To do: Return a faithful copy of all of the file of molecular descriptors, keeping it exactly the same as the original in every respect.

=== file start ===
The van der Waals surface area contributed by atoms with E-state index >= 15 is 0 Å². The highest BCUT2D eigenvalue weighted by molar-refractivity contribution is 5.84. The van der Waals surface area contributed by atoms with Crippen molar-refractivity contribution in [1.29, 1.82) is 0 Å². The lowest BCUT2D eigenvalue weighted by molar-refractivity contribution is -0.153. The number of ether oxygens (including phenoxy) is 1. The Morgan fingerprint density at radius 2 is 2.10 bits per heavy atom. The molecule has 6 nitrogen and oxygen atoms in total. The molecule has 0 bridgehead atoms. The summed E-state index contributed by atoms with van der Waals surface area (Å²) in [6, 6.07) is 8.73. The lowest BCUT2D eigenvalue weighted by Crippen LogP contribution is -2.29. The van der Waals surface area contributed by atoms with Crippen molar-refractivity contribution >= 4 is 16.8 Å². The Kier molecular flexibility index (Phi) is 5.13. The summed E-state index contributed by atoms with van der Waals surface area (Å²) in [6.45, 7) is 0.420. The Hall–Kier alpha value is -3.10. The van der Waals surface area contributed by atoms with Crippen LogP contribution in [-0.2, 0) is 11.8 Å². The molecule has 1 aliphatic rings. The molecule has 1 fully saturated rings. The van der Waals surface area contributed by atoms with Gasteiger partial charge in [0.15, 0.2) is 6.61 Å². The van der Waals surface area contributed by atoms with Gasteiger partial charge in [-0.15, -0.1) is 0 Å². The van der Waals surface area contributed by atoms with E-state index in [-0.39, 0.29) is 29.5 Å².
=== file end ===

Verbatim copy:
The van der Waals surface area contributed by atoms with E-state index >= 15 is 0 Å². The highest BCUT2D eigenvalue weighted by molar-refractivity contribution is 5.84. The van der Waals surface area contributed by atoms with Crippen molar-refractivity contribution in [1.29, 1.82) is 0 Å². The lowest BCUT2D eigenvalue weighted by molar-refractivity contribution is -0.153. The number of ether oxygens (including phenoxy) is 1. The Morgan fingerprint density at radius 2 is 2.10 bits per heavy atom. The molecule has 6 nitrogen and oxygen atoms in total. The molecule has 0 bridgehead atoms. The summed E-state index contributed by atoms with van der Waals surface area (Å²) in [6, 6.07) is 8.73. The lowest BCUT2D eigenvalue weighted by Crippen LogP contribution is -2.29. The van der Waals surface area contributed by atoms with Crippen molar-refractivity contribution >= 4 is 16.8 Å². The Kier molecular flexibility index (Phi) is 5.13. The summed E-state index contributed by atoms with van der Waals surface area (Å²) in [6.45, 7) is 0.420. The Hall–Kier alpha value is -3.10. The van der Waals surface area contributed by atoms with Crippen LogP contribution in [-0.2, 0) is 11.8 Å². The molecule has 1 aliphatic rings. The molecule has 1 fully saturated rings. The van der Waals surface area contributed by atoms with Gasteiger partial charge in [0.15, 0.2) is 6.61 Å². The van der Waals surface area contributed by atoms with Gasteiger partial charge in [-0.15, -0.1) is 0 Å². The van der Waals surface area contributed by atoms with E-state index in [-0.39, 0.29) is 29.5 Å².